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    Natural, Learner or Blamer: Knowing Your ‘Relational’ Type

    By Scott Tsui–

    Recently, I had an interesting conversation over dinner with 3 single gay men in the Castro. One was a pharmaceutical researcher, one a dentist and the other an accountant. All were in their 30s, attractive and successful.

    When the topic of relationships came up, one of them mentioned that he found it challenging to comprehend the intricacies associated with establishing and maintaining a relationship. I responded by asking two questions. Firstly, how many years and how much money had each invested in advancing their professional lives? Not unexpectedly, the answer was “quite a lot.” When I asked the second question regarding the amount of time and money they had allocated to educating themselves in learning about how relationships work, there was silence.

    Let’s think about this second question for a moment. For a satisfying quality of life, understanding people, including ourselves, is a key component in building a happy life with long standing relationships. Take this a step further. How do we connect with the right partner to minimize conflict and heartache in our relationships?

    Very few are taught how to find or attract our perfect partner, let alone how to date with a view to cultivating a lasting, satisfying and fulfilling relationship. We just expect a relationship to happen based on the people we meet and past experiences. We rely on intuition without any forethought whatsoever.

    While we have spent years in school, and many more engaged in further studies to gain expertise in making our professional life easier, very few have spent time studying how to build intimacy with another person, and learn how to love, and to be loved, which incidentally, also includes understanding and loving ourselves.

    You might be asking: Is it necessary to learn about love and relationships? How come some couples have healthy, fulfilling and joyous relationships without any kind of training? How can you explain that? Sometimes couples work through their challenges, later in the relationship, and invest in counseling.

    When it comes to dating, each may be unique due to many factors. Based on my observations and experience, in the world of relationships we can consider three broad personality types as a general guideline.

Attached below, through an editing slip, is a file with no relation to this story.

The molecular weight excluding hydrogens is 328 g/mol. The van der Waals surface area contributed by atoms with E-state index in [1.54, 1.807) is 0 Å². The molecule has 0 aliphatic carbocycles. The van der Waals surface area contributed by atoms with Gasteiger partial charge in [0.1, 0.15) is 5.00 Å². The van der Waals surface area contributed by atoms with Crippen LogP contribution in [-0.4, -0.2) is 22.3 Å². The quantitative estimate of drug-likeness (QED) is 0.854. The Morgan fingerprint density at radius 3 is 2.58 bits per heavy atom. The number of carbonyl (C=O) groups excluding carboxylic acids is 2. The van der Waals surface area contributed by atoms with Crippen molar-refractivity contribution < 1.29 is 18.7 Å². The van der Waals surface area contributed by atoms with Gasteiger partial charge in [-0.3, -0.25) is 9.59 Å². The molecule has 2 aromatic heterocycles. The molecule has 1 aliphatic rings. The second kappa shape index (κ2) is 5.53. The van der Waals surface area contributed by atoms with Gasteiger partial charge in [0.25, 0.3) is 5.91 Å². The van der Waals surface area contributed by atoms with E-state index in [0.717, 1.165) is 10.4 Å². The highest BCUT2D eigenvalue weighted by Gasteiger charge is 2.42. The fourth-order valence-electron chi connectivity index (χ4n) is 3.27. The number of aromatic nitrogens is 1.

The first are the “Naturals.” Naturals are born with traits that made them “relationship ready.” They tend to be more compassionate, caring, loving, forgiving, trusting and patient toward their partner; that’s just who they are. Their attitude toward relationships is positive and they have a high level of adaptability and emotional maturity. Naturals are rare, so if you are fortunate enough to meet and recognize a “Natural,” hang on to them, and have the awareness to reciprocate.

    Then there are the “Learners.” Learners take time to reflect on situations and past experiences to minimize costly mistakes. People can become Learners at any stage of their life. What matters is that they eventfully develop self-awareness and ask themselves questions like: What do I need to change to avoid making the same mistakes? How can I do better next time? Who can I learn from?

    Learners go through learning curves and generally find solutions to overcome their challenges. Learners can be recognized because they are curious, open-minded, often have a certain vulnerability and are not afraid to ask questions. Learners also make good companions.

    The last type is the “Blamer.” Blamers like to point the finger at others rather than taking responsibility for their own actions. They often keep trying to change their partner rather than look internally and change themselves and their perspective. Others play the role of victim and refuse to make the effort to create new opportunities to move forward in their relationship. Some Blamers are constantly criticizing others or making negative comments about relationship-life in general. Blamers typically refuse to admit that they are wrong. Dating or being in a relationship with a Blamer can be emotionally draining and is probably best avoided. In some cases, the dynamics in this type of relationship could be classified as emotional abuse.

    With the realization that there are many subcategories of these, take a moment and think about your past or current relationships. Can you identify with, or place others you know, into any of these categories?

    In my next column, I will relate the story of a Natural couple who spent forty years together. I was fortunate to interview them and to learn their insights and perspectives, which I will share with you.

    Scott Tsui is the Relationship Results Coach, author of “Lonely No More – 8 Steps to Find Your Gay Husband” and the creator of the world’s first online gay relationship training: Gay Men Relationship Blueprint. Tsui works to help gay men find, attract and sustain meaningful relationships. For more information: